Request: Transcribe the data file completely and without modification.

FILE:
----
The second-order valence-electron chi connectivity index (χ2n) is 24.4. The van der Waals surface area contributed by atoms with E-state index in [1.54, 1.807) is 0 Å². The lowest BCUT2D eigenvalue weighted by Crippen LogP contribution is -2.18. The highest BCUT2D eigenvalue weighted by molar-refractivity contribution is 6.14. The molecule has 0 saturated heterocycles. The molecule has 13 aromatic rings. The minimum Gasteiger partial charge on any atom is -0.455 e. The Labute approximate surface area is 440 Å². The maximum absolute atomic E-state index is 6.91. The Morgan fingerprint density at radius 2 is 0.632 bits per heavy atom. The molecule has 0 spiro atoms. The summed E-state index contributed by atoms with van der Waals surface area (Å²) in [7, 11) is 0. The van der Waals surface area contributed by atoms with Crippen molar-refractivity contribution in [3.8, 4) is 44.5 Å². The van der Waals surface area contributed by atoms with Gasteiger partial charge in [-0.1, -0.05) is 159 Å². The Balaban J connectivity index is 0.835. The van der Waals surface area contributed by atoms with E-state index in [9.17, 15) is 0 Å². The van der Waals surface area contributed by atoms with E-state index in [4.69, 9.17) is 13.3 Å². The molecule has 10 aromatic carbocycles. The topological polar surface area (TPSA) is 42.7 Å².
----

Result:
The second-order valence-electron chi connectivity index (χ2n) is 24.4. The van der Waals surface area contributed by atoms with E-state index in [1.54, 1.807) is 0 Å². The lowest BCUT2D eigenvalue weighted by Crippen LogP contribution is -2.18. The highest BCUT2D eigenvalue weighted by molar-refractivity contribution is 6.14. The molecule has 0 saturated heterocycles. The molecule has 13 aromatic rings. The minimum Gasteiger partial charge on any atom is -0.455 e. The Labute approximate surface area is 440 Å². The maximum absolute atomic E-state index is 6.91. The Morgan fingerprint density at radius 2 is 0.632 bits per heavy atom. The molecule has 0 spiro atoms. The summed E-state index contributed by atoms with van der Waals surface area (Å²) in [7, 11) is 0. The van der Waals surface area contributed by atoms with Crippen molar-refractivity contribution in [3.8, 4) is 44.5 Å². The van der Waals surface area contributed by atoms with Gasteiger partial charge in [-0.1, -0.05) is 159 Å². The Balaban J connectivity index is 0.835. The van der Waals surface area contributed by atoms with E-state index in [9.17, 15) is 0 Å². The van der Waals surface area contributed by atoms with E-state index in [4.69, 9.17) is 13.3 Å². The molecule has 10 aromatic carbocycles. The topological polar surface area (TPSA) is 42.7 Å².